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This week's deadly quake in Mexico was yet another test for the country’s sophisticated earthquake warning system.
More than 200 people are dead after a magnitude 7.1 earthquake struck Mexico on Tuesday, the anniversary of the 1985 quake that killed at least 5,000 people. It was the second major earthquake in the region this month. Just 12 days ago, Mexico City’s earthquake-warning sirens blared ahead of an 8.1-magnitude temblor—and many Mexicans reacted as they are by now accustomed to when the alarm went off Tuesday.
The warning system, which has been in place since the early 1990s, is linked to a complementary smartphone app used by millions of Mexicans.
The U.S. Geological Survey said the quake’s epicenter was five miles southeast of Atencingo, in central Puebla state, at a depth of 32 miles. Details of Tuesday’s quake are still emerging, but videos and images posted on social media showed fleeing people, collapsed buildings, and smoke emerging from structures. The mayor of Mexico City, where the quake was also felt, said many people are trapped in the rubble.
In an odd coincidence, the quake struck just hours after Mexicans participated in earthquake drills to mark the anniversary of the 1985 Mexico City earthquake. It was also the second powerful quake to strike this month: an 8.1-magnitude temblor that hit Chiapas on September 7 killed 98 people. Mexico has a rash of major quakes in its recent history. Tuesday’s was the 14th earthquake greater than 7.0 magnitude in Mexico since 1985. None of the quakes since that period have had the same devastating impact as the one more than three decades ago, even if several of them, including the one on September 7, were at least as powerful, if not more so. One reason for this: improved building codes.
The codes are strictly enforced in Mexico City—which is particularly vulnerable to the impact of faraway quakes because it’s built on a dried-out lake bed—and other major cities. As the Christian Science Monitor noted in 2003, after a deadly quake killed 25 people:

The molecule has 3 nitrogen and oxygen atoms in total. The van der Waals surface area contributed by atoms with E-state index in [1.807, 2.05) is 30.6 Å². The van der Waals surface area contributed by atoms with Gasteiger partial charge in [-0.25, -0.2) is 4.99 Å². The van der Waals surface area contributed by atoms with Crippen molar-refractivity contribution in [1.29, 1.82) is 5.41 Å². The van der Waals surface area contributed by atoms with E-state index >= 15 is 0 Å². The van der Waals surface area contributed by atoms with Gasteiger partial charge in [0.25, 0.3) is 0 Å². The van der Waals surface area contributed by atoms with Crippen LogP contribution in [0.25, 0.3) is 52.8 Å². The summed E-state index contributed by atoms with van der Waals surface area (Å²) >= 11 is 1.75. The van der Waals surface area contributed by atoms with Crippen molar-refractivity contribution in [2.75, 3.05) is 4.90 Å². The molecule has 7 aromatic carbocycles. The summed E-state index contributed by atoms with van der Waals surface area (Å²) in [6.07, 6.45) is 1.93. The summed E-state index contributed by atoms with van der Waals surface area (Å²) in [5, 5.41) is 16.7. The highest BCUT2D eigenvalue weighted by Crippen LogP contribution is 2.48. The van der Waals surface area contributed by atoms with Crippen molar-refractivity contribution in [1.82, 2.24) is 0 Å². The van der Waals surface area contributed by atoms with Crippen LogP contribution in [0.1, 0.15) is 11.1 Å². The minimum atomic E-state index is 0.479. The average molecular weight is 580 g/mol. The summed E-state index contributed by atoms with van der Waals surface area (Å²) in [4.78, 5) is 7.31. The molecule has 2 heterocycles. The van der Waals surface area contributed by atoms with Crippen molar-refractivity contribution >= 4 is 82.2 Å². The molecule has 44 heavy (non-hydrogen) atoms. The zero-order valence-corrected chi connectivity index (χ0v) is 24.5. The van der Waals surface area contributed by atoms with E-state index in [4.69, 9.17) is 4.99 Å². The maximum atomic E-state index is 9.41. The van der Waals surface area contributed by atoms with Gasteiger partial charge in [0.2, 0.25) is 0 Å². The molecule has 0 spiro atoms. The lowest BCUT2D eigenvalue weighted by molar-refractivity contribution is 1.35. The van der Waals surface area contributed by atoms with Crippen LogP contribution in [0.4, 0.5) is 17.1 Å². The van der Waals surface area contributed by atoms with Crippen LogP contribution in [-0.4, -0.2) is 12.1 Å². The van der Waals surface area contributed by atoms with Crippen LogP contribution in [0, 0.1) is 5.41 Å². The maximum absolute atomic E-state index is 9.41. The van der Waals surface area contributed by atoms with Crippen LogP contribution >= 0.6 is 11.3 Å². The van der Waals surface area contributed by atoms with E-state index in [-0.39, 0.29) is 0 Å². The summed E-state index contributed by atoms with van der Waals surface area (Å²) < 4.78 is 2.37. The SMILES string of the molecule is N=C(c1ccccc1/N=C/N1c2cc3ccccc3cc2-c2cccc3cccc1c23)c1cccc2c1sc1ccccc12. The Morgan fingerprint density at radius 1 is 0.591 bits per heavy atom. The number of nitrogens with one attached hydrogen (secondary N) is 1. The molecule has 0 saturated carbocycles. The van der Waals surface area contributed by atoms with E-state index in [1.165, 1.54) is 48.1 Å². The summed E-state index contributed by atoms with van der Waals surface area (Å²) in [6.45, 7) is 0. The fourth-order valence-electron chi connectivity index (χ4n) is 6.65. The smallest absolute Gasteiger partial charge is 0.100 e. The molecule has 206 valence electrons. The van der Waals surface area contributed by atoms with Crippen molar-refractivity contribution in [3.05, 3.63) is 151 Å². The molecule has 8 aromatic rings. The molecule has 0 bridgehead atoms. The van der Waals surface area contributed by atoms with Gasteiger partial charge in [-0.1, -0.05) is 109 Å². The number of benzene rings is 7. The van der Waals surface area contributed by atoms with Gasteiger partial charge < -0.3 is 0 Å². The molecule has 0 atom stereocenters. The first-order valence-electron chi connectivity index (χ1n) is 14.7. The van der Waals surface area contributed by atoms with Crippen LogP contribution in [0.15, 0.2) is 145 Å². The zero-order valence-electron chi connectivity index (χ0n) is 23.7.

Millions of dollars have been spent to reinforce centuries-old structures across the city, and any new construction must comply with strict quake protection measures.
Teams of rescue workers, police, hospital staff, and firemen practice earthquake simulations throughout the year so they can respond immediately.
City workers from the subway system to the power grid are assigned specific checklists they must work through the instant any seismic activity occurs.
They are understanding orders to repair any damage immediately, even in the event that telecommunications are down and they can not reach their superiors.
Meanwhile, a state-of-the-art alert system beams emergency messages to the capital every time major seismic activity is detected along coastal fault lines. Warning sirens then sound, giving city residents up to a minute's warning that a quake is coming.
Perhaps most important, massive public-awareness campaigns have trained Mexico City residents how to react when they hear the sirens: Get outside quickly and stand clear of any structure or power cables that could fall.
Many of those systems put in place have proved invaluable in the years since the 1985 quake. For instance, during the September 7 quake, the early-warning system, called SASMEX, which relies on sensors installed along Mexico’s western coast, gave residents more than a minute’s warning of the impending quake, likely saving lives. That system has been in place since the early 1990s; a complementary smartphone app is used by millions of Mexicans.
This sort of early-warning system is particularly useful outside the major cities where building codes may not be as well enforced. But as CityLab pointed out, poorer states like Chiapas, where 16 people were killed in the September 7 quake, aren’t part of the system. (The CityLab piece also noted that the SASMEX system needs an overhaul.)
The southern state of Oaxaca bore the brunt of the earlier September quake, and the damage in the town of Ixtaltepec prompted one state official to tell The New York Times: “We have no idea how we are going to rebuild the entire town.” There have been warnings for years about this looser enforcement of building codes in some parts of the country. The Guardian pointed out in 2015:
Yet, in the peripheral zones, beyond the tourist’s reach, informal settlements continue to proliferate. There, codes and regulations are irrelevant. Residents build with whatever materials they can find and afford, and they continue to struggle to gain access to basic services such as water and electricity. For all the improvements of the last 30 years, roughly 60% of the city is made up of these unregulated, informal and vulnerable zones.
The newspaper continued: “The growth of these settlements over the last three decades attests to the persistence of poverty and inequality in Mexico City—and as a result, its vulnerability to its next big earthquake.” This month’s two quakes, the accompany devastation, and deaths illustrate just how vulnerable it is.
Krishnadev Calamur is a senior editor at The Atlantic, where he oversees news coverage.